Ecological focus in the Archdiocese of Jakarta, Indonesia

Ecological focus in the Archdiocese of Jakarta, Indonesia

Women produce handicrafts from recycled waste. Photo Credit: HIDUP

Greg Soetomo, SJ

It was during SAGKI (Sidang Agung Gereja Katolik Indonesia or Grand Assembly of the Catholic Church of Indonesia) 2005 that environmental awareness and taking action to prevent ecological destruction, among others, were recommended as main concerns of the Church since that year.

The SAGKI prompted the Archdiocese of Jakarta to respond by establishing the Movement of Clean and Healthy Life that is focused on garbage management.

The problem of garbage is a huge and complex.  According to data published by the Office of Cleanliness, garbage in greater Jakarta packs the city as much as 6,000 tons per day.  Garbage in Jakarta is composed of 65% organic material and 35% inorganic and chemical material.  More than half (60%) comes from domestic waste.  The most critical challenge lies in the area of garbage management. The Catholic Church, as a part of larger society, should take part and respond to this challenge.

This is a long-term commitment by the Archdiocese of Jakarta that identified environmental concerns as entry points in responding to social problems in Jakarta.  Building the system and structure was initiated and 80% of the 62 parishes in the diocese have set up a sort of Bureau of Environment.

Fr Alexius Andang L Binawan. SJ, coordinator of the Movement of Clean and Healthy Life, recently shared the broad meaning of the Lenten season.  The Catholic Church defines this period as a time of repentance.  What does it mean by repentance from sin today when marked by the threat of environmental damage?  We must feel sorrow from our ecological sins, expressed in people’s behavior that exploits Creation unsustainably.

Waste management at Holy Cross Parish, north Jakarta. Photo Credit: HIDUP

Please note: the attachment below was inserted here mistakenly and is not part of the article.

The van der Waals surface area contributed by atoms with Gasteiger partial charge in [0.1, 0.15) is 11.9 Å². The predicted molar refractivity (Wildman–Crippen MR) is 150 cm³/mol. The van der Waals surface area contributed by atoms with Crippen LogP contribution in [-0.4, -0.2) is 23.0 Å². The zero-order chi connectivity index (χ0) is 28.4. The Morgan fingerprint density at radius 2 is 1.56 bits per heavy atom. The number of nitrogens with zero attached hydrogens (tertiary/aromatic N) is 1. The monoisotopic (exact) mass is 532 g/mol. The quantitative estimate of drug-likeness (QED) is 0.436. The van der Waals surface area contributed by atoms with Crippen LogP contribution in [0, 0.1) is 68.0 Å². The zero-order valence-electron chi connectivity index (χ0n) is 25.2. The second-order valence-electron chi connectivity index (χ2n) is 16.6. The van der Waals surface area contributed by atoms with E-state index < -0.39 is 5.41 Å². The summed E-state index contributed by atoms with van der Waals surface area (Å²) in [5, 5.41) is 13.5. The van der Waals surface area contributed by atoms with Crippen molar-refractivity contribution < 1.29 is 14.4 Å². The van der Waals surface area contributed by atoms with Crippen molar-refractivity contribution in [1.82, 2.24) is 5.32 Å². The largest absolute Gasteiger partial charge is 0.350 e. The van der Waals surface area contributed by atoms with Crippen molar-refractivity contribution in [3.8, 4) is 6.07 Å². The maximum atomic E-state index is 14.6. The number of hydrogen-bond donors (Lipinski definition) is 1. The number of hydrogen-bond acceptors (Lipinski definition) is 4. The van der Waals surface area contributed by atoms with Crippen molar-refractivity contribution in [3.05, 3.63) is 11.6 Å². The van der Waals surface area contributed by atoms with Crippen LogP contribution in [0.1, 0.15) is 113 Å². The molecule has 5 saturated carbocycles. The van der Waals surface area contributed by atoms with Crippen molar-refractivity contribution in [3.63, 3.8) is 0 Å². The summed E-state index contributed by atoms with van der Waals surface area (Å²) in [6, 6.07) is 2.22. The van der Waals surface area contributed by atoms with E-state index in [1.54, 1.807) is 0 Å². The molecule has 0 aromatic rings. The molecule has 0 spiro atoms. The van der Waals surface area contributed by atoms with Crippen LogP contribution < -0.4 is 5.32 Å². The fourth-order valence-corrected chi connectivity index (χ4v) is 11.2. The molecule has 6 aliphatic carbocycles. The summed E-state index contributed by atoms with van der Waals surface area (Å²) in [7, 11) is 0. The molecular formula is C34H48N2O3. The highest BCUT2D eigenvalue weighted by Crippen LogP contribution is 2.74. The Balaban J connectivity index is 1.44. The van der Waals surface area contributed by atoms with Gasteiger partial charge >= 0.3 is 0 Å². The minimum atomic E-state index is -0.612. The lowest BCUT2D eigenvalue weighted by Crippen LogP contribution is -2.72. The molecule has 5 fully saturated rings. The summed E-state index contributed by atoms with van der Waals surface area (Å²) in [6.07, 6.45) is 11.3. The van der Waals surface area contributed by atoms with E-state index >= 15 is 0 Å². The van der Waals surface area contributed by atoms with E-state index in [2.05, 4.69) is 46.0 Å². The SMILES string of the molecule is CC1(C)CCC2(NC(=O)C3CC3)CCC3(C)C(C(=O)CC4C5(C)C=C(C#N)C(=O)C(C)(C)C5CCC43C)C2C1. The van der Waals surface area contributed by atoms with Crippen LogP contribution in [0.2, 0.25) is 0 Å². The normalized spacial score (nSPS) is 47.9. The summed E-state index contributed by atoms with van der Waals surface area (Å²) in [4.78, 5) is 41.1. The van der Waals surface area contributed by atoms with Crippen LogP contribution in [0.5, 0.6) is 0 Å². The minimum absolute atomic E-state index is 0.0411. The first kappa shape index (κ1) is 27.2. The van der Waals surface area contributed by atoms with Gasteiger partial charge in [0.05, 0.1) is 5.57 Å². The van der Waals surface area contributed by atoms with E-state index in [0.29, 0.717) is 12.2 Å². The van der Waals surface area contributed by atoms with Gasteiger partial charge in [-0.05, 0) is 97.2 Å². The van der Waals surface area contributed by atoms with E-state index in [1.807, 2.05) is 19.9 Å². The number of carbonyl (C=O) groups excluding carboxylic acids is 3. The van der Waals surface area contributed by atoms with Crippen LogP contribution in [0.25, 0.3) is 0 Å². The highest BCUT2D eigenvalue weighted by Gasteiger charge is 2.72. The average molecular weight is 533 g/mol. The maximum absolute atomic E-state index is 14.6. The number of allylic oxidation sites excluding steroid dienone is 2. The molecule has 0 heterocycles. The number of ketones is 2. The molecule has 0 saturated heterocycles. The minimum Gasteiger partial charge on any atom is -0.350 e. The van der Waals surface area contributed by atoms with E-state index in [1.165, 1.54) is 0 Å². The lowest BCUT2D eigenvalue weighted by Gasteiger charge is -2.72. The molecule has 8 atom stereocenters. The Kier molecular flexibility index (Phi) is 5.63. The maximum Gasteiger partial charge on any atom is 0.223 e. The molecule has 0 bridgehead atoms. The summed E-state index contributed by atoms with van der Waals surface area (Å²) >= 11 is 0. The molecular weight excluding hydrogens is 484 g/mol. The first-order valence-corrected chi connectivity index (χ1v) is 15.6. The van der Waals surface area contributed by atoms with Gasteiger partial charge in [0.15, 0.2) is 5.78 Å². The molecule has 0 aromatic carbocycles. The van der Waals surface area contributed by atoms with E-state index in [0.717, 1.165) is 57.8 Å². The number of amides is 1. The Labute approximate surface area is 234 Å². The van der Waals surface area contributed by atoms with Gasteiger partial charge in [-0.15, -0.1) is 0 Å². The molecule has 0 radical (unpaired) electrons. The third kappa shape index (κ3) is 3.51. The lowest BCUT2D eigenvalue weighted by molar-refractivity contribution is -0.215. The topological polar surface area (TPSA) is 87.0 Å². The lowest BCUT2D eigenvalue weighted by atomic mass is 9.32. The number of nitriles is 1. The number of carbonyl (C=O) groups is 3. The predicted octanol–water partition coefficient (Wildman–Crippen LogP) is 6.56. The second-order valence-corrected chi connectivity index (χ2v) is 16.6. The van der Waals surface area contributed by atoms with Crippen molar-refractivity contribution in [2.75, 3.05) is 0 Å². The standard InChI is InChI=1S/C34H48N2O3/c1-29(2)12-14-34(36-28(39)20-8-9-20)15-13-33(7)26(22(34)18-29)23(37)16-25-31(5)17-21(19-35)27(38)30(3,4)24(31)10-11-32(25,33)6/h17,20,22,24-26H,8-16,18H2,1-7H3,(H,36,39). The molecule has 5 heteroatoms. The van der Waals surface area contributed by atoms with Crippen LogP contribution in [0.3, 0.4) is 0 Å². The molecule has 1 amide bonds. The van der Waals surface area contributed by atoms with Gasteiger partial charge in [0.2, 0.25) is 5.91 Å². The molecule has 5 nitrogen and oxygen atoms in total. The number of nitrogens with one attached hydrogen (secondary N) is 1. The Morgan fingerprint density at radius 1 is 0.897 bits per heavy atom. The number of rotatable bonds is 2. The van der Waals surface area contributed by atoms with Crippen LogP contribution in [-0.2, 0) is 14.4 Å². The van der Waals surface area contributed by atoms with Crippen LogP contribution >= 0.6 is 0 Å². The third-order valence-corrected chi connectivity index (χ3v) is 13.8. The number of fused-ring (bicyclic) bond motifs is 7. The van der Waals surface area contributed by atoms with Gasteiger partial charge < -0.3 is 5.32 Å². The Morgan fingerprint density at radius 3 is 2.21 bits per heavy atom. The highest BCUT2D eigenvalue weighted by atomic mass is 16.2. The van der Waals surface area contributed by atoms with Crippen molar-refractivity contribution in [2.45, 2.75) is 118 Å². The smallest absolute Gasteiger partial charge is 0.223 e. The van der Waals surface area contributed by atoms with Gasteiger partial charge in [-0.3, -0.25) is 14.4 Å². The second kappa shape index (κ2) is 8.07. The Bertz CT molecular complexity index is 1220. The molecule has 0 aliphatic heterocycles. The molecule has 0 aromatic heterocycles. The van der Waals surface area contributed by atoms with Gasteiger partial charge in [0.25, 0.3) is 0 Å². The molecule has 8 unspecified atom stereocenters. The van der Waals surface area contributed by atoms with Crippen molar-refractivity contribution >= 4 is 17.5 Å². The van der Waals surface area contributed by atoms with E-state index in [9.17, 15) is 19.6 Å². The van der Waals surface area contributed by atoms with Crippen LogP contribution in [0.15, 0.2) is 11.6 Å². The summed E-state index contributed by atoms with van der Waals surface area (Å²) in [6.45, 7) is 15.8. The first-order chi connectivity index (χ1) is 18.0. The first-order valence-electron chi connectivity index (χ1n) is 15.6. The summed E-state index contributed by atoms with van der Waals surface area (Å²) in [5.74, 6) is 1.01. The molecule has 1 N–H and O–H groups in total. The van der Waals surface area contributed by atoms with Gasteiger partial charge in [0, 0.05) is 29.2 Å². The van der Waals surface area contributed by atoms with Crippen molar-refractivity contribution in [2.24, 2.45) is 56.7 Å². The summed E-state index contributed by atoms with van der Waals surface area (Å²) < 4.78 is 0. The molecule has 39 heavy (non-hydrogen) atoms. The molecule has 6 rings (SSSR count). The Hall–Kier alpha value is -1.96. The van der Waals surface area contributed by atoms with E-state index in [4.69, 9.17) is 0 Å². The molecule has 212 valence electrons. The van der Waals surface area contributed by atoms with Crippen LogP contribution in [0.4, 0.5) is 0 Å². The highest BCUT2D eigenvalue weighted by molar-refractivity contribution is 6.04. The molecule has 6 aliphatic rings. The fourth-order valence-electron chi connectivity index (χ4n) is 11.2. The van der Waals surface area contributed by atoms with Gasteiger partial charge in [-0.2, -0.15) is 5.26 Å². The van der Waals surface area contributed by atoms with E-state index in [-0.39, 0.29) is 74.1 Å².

Fr Andang reminds us that Pope John Paul II mentioned several times about ecological conversion.  Pope Benedict XVI followed suit, writing about this topic in his encyclical, Caritas in Veritate (2009), Chapter 4.  Man’s indifference and greed hastens the degradation of this creation, expressed in the dirty air, polluted water, and barren earth.

The conversion, nevertheless, is not merely passive remorse but rather is an active, positive action.  Fr Andang points out three kinds of conversion: personal, structural, and symbolic.  Maintaining the habit to segregate organic and inorganic garbage is an act of personal change.  Building a community and social movement, like organizing and monitoring the practice of waste management in parishes or dioceses is a manifestation of structural conversion.  Planting and cultivating trees around our houses and our church can be symbolic conversion that proclaims our broader awareness about global warming.

Some people in St Barnabas Parish Pamulang in Jakarta’s suburb put the conversion into practice.  The parish allocated 1.3 hectares for building the new church, but the plan turned uncertain in 2009 and through the discernment between the Movement of Clean and Healthy Life and the parish boards, the area was converted into the Garden of Environmental Awareness (Kebun Sadar Lingkungan or DARLING).

The DARLING project runs activities in education for agriculture, husbandry, fishery, and integrated organic waste management.  Further actions were undertaken through collecting garbage of Catholic families and others alike.  Emyliana, one of the coordinators, is convinced with this program and shared her reflection, “Serving our Lord by caring for Mother earth.”

There are two fundamental concerns about ecological conversion, as explained further by Fr Andang.  First, people should be able to overcome apathy and greed.  A person-centered paradigm should be transformed into one where Creation is the focus.  And secondly, Creation must be maintained in a balanced ecosystem that is compromised by human greed.  Efforts must be taken to ensure that these concerns are understood so that ecological conversion is possible.

Greg Soetomo, SJ

Greg Soetomo SJ is editor-in-chief of the Jakarta-based HIDUP, a Catholic weekly magazine that explores the social dimension of Christian faith.  He is also a communicator in the Jesuit social apostolate in Indonesia.  He can be reached through his email address: gsoetomo(at)


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